Examine any census record from 1851 and you will find children listed as scholars and women listed as teachers and schoolmistresses. Indeed it is estimated that even as early as 1816, 58% of England’s 1.5m children ‘attended a school of some kind for some period’ (Raymond Williams, The Long Revolution, 1961) and by 1835 this had risen to almost 83%. However, the average duration of school attendance was only a year. This had risen to two years by 1851, and by 1861 almost 91% of children received some education, though of very mixed quality. Most left before they were 11 years old.
When researching our ancestors after 1837 in England and Wales, we generally try to find their birth, marriage and death in the government-compiled civil registration records and assume that they will be accurate records of the events. Likewise we don’t expect there to be any rogue forgeries in amongst the wills that have been proved in the Prerogative Court of Canterbury. In most cases, thankfully, the records are correct reflections of our ancestor’s life events and we can enter the details in our family tree. But, as with all aspects of life, sometimes a person with criminal intentions may seek to dupe the official entering the details into the records and this has a knock-on effect on the innocent family history researcher who may come across such a forgery.
When you look at the details of an individual, as recorded in the census, you only see a snapshot of their life: where they were and what they were doing on a specific date. For example, if you look at a census return for 1881, you are seeing who was where on the night of 3 April 1881, and by the end of that year, they may have changed job, moved house, or even died. Add to this the fact that only the bare facts are often recorded, and you will inevitably need to cross-reference the census with other records.
By the end of the 19th century, Britain was a country transformed. Economically, the Industrial Revolution and the ever-expanding empire had turned minor towns into huge cities with an abundance of factories producing new goods en masse and employing hundreds of workers who had long left behind their rural lives in small villages and towns. But innovation had also brought with it a new way of getting rich: the stock market. Ordinary shopkeepers and the more successful members of this new working class – like shopkeepers or factory foremen and managers – were able to ascend the ranks through seemingly get-rich-quick schemes; in many ways, the speculative stock market was just as transformative as the factories and cities which we often think of as characterising the Industrial Revolution.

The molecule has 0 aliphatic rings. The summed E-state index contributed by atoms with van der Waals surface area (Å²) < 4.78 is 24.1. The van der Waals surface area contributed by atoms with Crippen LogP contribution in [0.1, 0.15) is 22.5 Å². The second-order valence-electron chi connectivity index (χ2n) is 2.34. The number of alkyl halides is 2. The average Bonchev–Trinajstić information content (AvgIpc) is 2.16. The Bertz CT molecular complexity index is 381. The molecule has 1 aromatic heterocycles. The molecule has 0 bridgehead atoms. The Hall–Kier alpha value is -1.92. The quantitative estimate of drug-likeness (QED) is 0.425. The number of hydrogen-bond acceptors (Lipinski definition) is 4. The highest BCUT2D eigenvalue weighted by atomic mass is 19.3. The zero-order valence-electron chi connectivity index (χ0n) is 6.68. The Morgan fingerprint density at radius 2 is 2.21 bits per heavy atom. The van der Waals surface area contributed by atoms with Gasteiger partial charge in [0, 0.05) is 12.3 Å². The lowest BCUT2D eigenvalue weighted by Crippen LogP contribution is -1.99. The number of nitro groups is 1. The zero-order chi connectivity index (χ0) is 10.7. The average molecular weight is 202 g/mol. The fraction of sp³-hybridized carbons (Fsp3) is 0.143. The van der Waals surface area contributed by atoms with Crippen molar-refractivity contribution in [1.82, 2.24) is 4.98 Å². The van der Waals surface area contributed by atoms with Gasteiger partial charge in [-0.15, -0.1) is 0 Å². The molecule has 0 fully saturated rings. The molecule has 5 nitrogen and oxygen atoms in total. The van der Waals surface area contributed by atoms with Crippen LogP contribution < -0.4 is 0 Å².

With the 1921 census still some years away from public release, TheGenealogist.co.uk has added further records to its 1921 census substitute collection. This resource covers a large number of county directories which have been transcribed to produce a searchable resource. This appears under Census Records as the 1921 Census Substitute on TheGenealogist and encompasses a period currently not served by a published census. With this release the total number of records is boosted to 1.75 million heads of household.
The precise origins of hand-held fans remain obscure, but pictorial and archaeological evidence testifies to their existence for over 3,000 years. The Ancient Egyptian pharaoh Tutankhamun was buried with eight fans c1300 BC and fans are believed to have been used by the Ancient Greeks, Etruscans and Romans as both cooling and ceremonial devices. Early versions were all fixed fans comprising a wand or stick and attachment of feathers, parchment, straw/reeds or various textiles, for agitating and cooling the air and deterring flies. Folding fans appeared much later and were reportedly introduced into the west through merchant traders and religious orders who had colonised areas of China and Japan.
Pembrokeshire is a divided land in a unique way. Straggling across the county, roughly from the upper inland corner of St Bride’s Bay in the west to the middle of Carmarthen Bay in the west is a phenomenon known as the Landsker Line. This marks a linguistic and cultural boundary that has its origins in Norman times.
Women are among the hardest individuals to trace through the historical record and this is especially true of female offenders who had a vested interest in not wanting to be found. That is why this thoughtprovoking and accessible handbook by Lucy Williams and Barry Godfrey is of such value. It looks beyond the crimes and the newspaper reports of women criminals in the Victorian era in order to reveal the reality of their personal and penal journeys, and it provides a guide for researchers who are keen to explore this intriguing and neglected subject.
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